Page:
B: Working out how to pace a gaming session is something GMs have had to deal with since the very beginning, and even though there’s never been a one-size-fits all approach, it must have been particularly vexing in the early days, before there was any basis of comparison. Board games and wargames have rhythms entirely determined by their rulesets and the players’ actions, concluding only under specific circumstances: when someone wins, or everyone gets bored and stops playing.
Besides trial-and-error, the only guidelines available to that first generation would have been narrative and performative, drawing from traditional methods of storytelling structure and gauging an audience’s interest and energy. None of these have gone anywhere, of course, but now GMs can draw from their own and the predecessors' practical and learned experiences that can span decades. Concepts like three/five act structure and rising/falling action apply just as much to tabletop games as to the media they originally described, but here they need to be worked out in real time, shaped both by the participants’ expectations and agreed-upon forms of the game itself.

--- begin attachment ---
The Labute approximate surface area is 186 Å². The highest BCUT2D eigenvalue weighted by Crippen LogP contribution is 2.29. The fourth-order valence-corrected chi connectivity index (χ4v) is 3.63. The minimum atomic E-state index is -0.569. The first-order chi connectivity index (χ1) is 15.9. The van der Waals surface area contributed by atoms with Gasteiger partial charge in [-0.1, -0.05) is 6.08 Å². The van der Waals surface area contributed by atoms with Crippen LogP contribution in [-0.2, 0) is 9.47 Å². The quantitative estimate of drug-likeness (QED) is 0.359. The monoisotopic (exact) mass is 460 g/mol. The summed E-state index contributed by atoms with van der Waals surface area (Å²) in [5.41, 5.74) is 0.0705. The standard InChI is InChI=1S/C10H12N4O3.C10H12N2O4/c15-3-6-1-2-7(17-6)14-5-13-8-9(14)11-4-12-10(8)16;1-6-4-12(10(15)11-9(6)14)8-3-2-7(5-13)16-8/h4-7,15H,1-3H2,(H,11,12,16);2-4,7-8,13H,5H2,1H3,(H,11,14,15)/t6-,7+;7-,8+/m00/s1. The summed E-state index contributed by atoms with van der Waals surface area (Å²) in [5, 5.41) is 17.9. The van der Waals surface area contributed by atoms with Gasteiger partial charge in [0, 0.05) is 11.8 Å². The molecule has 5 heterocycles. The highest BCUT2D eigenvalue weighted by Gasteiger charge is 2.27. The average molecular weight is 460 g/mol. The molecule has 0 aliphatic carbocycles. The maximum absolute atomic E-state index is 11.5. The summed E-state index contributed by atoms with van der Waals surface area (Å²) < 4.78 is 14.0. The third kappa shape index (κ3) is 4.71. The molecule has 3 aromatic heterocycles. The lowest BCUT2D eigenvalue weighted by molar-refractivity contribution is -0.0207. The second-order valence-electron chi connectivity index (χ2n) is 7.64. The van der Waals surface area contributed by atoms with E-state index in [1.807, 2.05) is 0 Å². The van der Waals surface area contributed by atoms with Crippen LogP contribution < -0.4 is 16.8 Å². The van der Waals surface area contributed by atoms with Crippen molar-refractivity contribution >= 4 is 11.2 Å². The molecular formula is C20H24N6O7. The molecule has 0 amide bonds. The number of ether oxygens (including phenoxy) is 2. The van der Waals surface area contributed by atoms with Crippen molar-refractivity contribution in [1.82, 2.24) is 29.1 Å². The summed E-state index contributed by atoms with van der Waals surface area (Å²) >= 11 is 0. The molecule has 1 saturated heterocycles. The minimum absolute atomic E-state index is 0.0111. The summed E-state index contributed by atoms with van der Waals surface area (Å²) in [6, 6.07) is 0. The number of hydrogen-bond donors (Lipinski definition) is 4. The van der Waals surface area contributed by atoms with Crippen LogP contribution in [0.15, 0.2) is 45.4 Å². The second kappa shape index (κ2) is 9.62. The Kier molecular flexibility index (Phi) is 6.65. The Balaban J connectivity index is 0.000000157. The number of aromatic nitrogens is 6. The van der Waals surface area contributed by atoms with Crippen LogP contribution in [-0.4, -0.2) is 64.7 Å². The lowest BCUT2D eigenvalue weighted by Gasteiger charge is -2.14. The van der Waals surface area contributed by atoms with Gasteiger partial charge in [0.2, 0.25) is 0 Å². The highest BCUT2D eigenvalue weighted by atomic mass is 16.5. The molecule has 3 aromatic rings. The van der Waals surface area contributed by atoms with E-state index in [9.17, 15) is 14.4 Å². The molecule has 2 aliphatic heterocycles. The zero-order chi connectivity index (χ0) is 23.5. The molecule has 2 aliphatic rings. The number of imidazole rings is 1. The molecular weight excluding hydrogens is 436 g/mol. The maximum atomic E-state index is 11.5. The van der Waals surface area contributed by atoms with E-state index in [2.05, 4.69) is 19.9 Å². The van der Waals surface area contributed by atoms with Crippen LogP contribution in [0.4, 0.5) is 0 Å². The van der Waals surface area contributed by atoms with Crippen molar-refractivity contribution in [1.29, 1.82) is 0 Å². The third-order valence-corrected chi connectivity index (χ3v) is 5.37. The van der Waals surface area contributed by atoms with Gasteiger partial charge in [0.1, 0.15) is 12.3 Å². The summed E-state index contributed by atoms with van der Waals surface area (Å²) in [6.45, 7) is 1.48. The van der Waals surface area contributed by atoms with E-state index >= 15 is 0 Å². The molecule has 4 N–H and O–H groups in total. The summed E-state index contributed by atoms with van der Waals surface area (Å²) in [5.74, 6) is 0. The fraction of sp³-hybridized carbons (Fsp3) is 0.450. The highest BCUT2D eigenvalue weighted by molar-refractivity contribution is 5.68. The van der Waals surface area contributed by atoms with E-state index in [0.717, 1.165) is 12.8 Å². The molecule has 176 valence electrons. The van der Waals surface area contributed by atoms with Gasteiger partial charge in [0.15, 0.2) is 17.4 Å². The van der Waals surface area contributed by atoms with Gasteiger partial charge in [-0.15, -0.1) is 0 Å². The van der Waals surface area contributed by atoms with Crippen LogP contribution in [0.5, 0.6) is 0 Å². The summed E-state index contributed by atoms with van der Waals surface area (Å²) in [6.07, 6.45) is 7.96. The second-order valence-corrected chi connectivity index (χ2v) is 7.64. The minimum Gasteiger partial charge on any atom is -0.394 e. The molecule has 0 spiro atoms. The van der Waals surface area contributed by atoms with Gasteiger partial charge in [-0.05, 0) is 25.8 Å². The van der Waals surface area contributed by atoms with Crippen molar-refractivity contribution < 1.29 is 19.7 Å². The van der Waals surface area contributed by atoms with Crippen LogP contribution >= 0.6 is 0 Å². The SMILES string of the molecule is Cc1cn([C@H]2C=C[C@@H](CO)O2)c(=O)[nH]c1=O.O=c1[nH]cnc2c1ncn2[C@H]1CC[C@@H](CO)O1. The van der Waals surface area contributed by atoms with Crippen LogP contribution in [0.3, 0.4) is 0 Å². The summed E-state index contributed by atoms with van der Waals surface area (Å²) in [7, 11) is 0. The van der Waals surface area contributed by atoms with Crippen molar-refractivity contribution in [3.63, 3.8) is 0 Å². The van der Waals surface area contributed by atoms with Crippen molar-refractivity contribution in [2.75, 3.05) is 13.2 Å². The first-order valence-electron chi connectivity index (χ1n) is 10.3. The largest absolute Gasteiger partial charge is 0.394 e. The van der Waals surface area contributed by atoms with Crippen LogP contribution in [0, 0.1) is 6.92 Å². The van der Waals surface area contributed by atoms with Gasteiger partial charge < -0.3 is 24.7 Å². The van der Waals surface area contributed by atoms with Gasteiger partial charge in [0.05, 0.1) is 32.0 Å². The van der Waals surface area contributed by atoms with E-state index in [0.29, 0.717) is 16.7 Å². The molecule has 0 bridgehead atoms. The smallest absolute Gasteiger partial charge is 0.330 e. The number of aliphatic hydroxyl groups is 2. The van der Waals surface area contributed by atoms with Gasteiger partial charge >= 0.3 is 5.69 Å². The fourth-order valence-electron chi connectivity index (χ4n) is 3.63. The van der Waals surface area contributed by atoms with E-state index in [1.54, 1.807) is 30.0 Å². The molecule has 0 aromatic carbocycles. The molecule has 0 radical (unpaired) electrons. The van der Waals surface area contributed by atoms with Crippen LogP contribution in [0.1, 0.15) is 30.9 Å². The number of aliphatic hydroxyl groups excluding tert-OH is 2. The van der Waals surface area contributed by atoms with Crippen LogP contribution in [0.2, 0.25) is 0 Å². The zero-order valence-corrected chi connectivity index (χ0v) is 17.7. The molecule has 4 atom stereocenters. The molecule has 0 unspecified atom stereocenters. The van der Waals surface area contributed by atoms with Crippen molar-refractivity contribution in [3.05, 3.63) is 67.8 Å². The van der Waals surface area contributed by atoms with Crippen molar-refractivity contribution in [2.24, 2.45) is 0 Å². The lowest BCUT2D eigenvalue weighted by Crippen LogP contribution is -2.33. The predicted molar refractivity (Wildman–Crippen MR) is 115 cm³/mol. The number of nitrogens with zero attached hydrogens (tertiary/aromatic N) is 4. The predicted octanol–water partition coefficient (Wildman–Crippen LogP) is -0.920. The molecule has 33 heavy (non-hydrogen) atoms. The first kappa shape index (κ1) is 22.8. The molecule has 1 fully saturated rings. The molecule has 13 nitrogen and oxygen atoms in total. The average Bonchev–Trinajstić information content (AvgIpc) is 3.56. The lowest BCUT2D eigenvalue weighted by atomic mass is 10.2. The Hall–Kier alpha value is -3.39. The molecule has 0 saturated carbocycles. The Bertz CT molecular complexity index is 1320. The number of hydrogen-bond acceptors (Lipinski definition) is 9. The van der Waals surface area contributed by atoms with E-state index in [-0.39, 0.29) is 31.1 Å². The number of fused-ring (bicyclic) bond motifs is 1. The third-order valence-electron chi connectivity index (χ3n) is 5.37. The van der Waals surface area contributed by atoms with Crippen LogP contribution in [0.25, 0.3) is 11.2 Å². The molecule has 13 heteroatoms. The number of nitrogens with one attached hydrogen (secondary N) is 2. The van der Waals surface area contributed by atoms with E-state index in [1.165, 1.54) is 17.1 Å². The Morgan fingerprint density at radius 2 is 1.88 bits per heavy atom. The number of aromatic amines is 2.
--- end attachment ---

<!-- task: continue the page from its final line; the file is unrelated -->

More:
Andy, before you sit down at the table, how much structure have you already envisioned, and how closely do your actual sessions come to that?